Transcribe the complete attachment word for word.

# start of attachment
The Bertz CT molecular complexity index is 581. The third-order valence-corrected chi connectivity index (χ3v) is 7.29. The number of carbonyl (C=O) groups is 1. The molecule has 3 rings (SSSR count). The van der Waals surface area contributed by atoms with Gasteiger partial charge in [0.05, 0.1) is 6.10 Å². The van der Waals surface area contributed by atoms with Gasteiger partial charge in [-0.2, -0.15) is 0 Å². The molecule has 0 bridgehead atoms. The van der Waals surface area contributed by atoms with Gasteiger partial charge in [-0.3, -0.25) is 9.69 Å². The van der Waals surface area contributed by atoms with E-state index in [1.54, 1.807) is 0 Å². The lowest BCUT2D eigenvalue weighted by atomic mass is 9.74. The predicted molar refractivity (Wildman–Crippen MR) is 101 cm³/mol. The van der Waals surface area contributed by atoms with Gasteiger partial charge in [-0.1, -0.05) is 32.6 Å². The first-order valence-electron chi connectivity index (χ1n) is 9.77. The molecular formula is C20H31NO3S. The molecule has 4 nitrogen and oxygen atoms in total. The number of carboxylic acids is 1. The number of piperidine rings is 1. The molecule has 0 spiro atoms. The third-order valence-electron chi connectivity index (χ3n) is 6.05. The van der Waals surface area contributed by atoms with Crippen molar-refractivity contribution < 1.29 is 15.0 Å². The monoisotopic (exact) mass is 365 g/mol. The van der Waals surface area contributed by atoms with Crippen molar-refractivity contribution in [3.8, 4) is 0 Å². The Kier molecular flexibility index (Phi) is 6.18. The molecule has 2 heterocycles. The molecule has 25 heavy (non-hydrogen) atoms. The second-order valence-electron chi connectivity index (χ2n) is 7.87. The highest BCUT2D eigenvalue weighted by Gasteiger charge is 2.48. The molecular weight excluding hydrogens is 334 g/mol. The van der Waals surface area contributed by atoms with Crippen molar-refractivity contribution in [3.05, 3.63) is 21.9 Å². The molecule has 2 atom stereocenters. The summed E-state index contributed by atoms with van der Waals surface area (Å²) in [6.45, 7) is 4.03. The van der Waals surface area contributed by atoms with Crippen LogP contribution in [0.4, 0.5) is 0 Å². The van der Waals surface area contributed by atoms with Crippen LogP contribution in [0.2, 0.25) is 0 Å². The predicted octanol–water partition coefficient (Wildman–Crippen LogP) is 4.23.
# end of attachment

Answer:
The Bertz CT molecular complexity index is 581. The third-order valence-corrected chi connectivity index (χ3v) is 7.29. The number of carbonyl (C=O) groups is 1. The molecule has 3 rings (SSSR count). The van der Waals surface area contributed by atoms with Gasteiger partial charge in [0.05, 0.1) is 6.10 Å². The van der Waals surface area contributed by atoms with Gasteiger partial charge in [-0.2, -0.15) is 0 Å². The molecule has 0 bridgehead atoms. The van der Waals surface area contributed by atoms with Gasteiger partial charge in [-0.3, -0.25) is 9.69 Å². The van der Waals surface area contributed by atoms with E-state index in [1.54, 1.807) is 0 Å². The lowest BCUT2D eigenvalue weighted by atomic mass is 9.74. The predicted molar refractivity (Wildman–Crippen MR) is 101 cm³/mol. The van der Waals surface area contributed by atoms with Gasteiger partial charge in [-0.1, -0.05) is 32.6 Å². The first-order valence-electron chi connectivity index (χ1n) is 9.77. The molecular formula is C20H31NO3S. The molecule has 4 nitrogen and oxygen atoms in total. The number of carboxylic acids is 1. The number of piperidine rings is 1. The molecule has 0 spiro atoms. The third-order valence-electron chi connectivity index (χ3n) is 6.05. The van der Waals surface area contributed by atoms with Crippen molar-refractivity contribution < 1.29 is 15.0 Å². The monoisotopic (exact) mass is 365 g/mol. The van der Waals surface area contributed by atoms with Crippen molar-refractivity contribution in [3.8, 4) is 0 Å². The Kier molecular flexibility index (Phi) is 6.18. The molecule has 2 heterocycles. The molecule has 25 heavy (non-hydrogen) atoms. The second-order valence-electron chi connectivity index (χ2n) is 7.87. The highest BCUT2D eigenvalue weighted by Gasteiger charge is 2.48. The molecular weight excluding hydrogens is 334 g/mol. The van der Waals surface area contributed by atoms with Crippen molar-refractivity contribution in [3.05, 3.63) is 21.9 Å². The molecule has 2 atom stereocenters. The summed E-state index contributed by atoms with van der Waals surface area (Å²) in [6.45, 7) is 4.03. The van der Waals surface area contributed by atoms with Crippen LogP contribution in [0.4, 0.5) is 0 Å². The van der Waals surface area contributed by atoms with Crippen LogP contribution in [0.2, 0.25) is 0 Å². The predicted octanol–water partition coefficient (Wildman–Crippen LogP) is 4.23.